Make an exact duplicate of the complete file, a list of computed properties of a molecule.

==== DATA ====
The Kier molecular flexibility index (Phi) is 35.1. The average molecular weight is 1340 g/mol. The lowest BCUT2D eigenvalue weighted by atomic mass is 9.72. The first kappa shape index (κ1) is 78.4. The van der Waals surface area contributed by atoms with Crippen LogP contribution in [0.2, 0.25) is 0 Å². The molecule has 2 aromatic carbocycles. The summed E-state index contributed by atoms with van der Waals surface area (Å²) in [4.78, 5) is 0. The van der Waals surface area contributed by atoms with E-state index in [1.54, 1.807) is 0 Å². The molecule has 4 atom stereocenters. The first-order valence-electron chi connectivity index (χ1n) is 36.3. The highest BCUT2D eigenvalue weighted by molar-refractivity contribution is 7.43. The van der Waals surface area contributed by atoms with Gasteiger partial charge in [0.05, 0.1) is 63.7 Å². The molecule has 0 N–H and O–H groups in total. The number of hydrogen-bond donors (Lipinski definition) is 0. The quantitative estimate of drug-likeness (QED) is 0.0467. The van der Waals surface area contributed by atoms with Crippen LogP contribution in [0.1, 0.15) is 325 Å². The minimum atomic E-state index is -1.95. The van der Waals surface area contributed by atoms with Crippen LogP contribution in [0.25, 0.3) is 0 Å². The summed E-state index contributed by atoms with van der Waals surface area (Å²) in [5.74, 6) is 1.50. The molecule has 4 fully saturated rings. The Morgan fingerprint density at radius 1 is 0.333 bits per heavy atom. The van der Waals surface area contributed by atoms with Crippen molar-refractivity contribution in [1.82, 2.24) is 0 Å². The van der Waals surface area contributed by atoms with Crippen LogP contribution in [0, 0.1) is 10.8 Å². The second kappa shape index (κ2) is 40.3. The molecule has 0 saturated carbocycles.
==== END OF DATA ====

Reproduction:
The Kier molecular flexibility index (Phi) is 35.1. The average molecular weight is 1340 g/mol. The lowest BCUT2D eigenvalue weighted by atomic mass is 9.72. The first kappa shape index (κ1) is 78.4. The van der Waals surface area contributed by atoms with Crippen LogP contribution in [0.2, 0.25) is 0 Å². The molecule has 2 aromatic carbocycles. The summed E-state index contributed by atoms with van der Waals surface area (Å²) in [4.78, 5) is 0. The van der Waals surface area contributed by atoms with E-state index in [1.54, 1.807) is 0 Å². The molecule has 4 atom stereocenters. The first-order valence-electron chi connectivity index (χ1n) is 36.3. The highest BCUT2D eigenvalue weighted by molar-refractivity contribution is 7.43. The van der Waals surface area contributed by atoms with Gasteiger partial charge in [0.05, 0.1) is 63.7 Å². The molecule has 0 N–H and O–H groups in total. The number of hydrogen-bond donors (Lipinski definition) is 0. The quantitative estimate of drug-likeness (QED) is 0.0467. The van der Waals surface area contributed by atoms with Crippen LogP contribution in [0.1, 0.15) is 325 Å². The minimum atomic E-state index is -1.95. The van der Waals surface area contributed by atoms with Crippen LogP contribution in [0.25, 0.3) is 0 Å². The summed E-state index contributed by atoms with van der Waals surface area (Å²) in [5.74, 6) is 1.50. The molecule has 4 fully saturated rings. The Morgan fingerprint density at radius 1 is 0.333 bits per heavy atom. The van der Waals surface area contributed by atoms with Crippen molar-refractivity contribution in [1.82, 2.24) is 0 Å². The van der Waals surface area contributed by atoms with Crippen LogP contribution in [0, 0.1) is 10.8 Å². The second kappa shape index (κ2) is 40.3. The molecule has 0 saturated carbocycles.